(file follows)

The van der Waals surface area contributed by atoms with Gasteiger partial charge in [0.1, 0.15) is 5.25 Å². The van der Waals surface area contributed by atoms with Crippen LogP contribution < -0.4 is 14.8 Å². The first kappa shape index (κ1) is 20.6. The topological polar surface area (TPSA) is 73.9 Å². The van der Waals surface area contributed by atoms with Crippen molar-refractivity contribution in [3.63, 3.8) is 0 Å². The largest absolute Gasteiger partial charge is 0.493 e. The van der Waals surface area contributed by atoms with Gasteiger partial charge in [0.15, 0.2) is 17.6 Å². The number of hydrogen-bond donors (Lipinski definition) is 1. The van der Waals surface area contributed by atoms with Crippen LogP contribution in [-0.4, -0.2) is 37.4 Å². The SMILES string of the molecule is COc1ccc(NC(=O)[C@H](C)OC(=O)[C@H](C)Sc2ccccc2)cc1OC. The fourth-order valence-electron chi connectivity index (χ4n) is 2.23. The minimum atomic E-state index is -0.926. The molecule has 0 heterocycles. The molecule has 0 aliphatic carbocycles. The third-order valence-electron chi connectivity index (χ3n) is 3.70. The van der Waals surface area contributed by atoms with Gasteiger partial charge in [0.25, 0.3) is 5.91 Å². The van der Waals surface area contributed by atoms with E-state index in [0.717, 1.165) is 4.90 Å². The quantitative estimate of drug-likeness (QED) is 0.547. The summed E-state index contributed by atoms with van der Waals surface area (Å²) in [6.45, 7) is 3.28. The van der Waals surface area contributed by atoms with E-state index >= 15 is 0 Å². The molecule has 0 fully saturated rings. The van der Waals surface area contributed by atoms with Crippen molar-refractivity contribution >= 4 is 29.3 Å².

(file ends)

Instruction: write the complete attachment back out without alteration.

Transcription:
The van der Waals surface area contributed by atoms with Gasteiger partial charge in [0.1, 0.15) is 5.25 Å². The van der Waals surface area contributed by atoms with Crippen LogP contribution < -0.4 is 14.8 Å². The first kappa shape index (κ1) is 20.6. The topological polar surface area (TPSA) is 73.9 Å². The van der Waals surface area contributed by atoms with Crippen molar-refractivity contribution in [3.63, 3.8) is 0 Å². The largest absolute Gasteiger partial charge is 0.493 e. The van der Waals surface area contributed by atoms with Gasteiger partial charge in [0.15, 0.2) is 17.6 Å². The number of hydrogen-bond donors (Lipinski definition) is 1. The van der Waals surface area contributed by atoms with Crippen LogP contribution in [-0.4, -0.2) is 37.4 Å². The SMILES string of the molecule is COc1ccc(NC(=O)[C@H](C)OC(=O)[C@H](C)Sc2ccccc2)cc1OC. The fourth-order valence-electron chi connectivity index (χ4n) is 2.23. The minimum atomic E-state index is -0.926. The molecule has 0 heterocycles. The molecule has 0 aliphatic carbocycles. The third-order valence-electron chi connectivity index (χ3n) is 3.70. The van der Waals surface area contributed by atoms with Gasteiger partial charge in [0.25, 0.3) is 5.91 Å². The van der Waals surface area contributed by atoms with E-state index in [0.717, 1.165) is 4.90 Å². The quantitative estimate of drug-likeness (QED) is 0.547. The summed E-state index contributed by atoms with van der Waals surface area (Å²) in [6.45, 7) is 3.28. The van der Waals surface area contributed by atoms with E-state index >= 15 is 0 Å². The molecule has 0 fully saturated rings. The van der Waals surface area contributed by atoms with Crippen molar-refractivity contribution >= 4 is 29.3 Å².